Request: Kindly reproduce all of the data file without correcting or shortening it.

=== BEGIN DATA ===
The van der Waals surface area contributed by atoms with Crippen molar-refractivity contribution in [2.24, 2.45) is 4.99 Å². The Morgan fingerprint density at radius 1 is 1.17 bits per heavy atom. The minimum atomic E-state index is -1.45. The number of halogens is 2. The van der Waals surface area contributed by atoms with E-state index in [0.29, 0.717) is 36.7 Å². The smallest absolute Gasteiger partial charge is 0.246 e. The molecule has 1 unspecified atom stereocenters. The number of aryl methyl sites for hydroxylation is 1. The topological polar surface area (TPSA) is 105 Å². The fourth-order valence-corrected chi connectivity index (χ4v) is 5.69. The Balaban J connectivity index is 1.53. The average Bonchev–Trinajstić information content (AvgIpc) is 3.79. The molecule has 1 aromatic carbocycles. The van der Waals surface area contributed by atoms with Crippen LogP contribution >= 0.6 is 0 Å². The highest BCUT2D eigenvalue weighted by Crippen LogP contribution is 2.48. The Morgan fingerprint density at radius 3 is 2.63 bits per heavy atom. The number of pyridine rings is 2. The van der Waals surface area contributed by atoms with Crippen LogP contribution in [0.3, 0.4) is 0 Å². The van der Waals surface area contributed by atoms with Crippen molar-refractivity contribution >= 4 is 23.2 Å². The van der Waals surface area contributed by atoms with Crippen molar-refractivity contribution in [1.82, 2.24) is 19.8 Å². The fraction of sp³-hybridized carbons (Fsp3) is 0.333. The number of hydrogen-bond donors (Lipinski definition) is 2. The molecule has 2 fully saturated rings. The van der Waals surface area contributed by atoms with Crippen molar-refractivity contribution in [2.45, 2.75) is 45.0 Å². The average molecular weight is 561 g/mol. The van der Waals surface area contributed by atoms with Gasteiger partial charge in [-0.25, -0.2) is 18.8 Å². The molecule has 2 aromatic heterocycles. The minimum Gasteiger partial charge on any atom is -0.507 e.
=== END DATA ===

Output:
The van der Waals surface area contributed by atoms with Crippen molar-refractivity contribution in [2.24, 2.45) is 4.99 Å². The Morgan fingerprint density at radius 1 is 1.17 bits per heavy atom. The minimum atomic E-state index is -1.45. The number of halogens is 2. The van der Waals surface area contributed by atoms with E-state index in [0.29, 0.717) is 36.7 Å². The smallest absolute Gasteiger partial charge is 0.246 e. The molecule has 1 unspecified atom stereocenters. The number of aryl methyl sites for hydroxylation is 1. The topological polar surface area (TPSA) is 105 Å². The fourth-order valence-corrected chi connectivity index (χ4v) is 5.69. The Balaban J connectivity index is 1.53. The average Bonchev–Trinajstić information content (AvgIpc) is 3.79. The molecule has 1 aromatic carbocycles. The van der Waals surface area contributed by atoms with Crippen LogP contribution >= 0.6 is 0 Å². The highest BCUT2D eigenvalue weighted by Crippen LogP contribution is 2.48. The Morgan fingerprint density at radius 3 is 2.63 bits per heavy atom. The number of pyridine rings is 2. The van der Waals surface area contributed by atoms with Crippen LogP contribution in [0.3, 0.4) is 0 Å². The van der Waals surface area contributed by atoms with Crippen molar-refractivity contribution >= 4 is 23.2 Å². The van der Waals surface area contributed by atoms with Crippen molar-refractivity contribution in [1.82, 2.24) is 19.8 Å². The fraction of sp³-hybridized carbons (Fsp3) is 0.333. The number of hydrogen-bond donors (Lipinski definition) is 2. The molecule has 2 fully saturated rings. The van der Waals surface area contributed by atoms with Crippen molar-refractivity contribution in [2.45, 2.75) is 45.0 Å². The average molecular weight is 561 g/mol. The van der Waals surface area contributed by atoms with Gasteiger partial charge in [-0.25, -0.2) is 18.8 Å². The molecule has 2 aromatic heterocycles. The minimum Gasteiger partial charge on any atom is -0.507 e.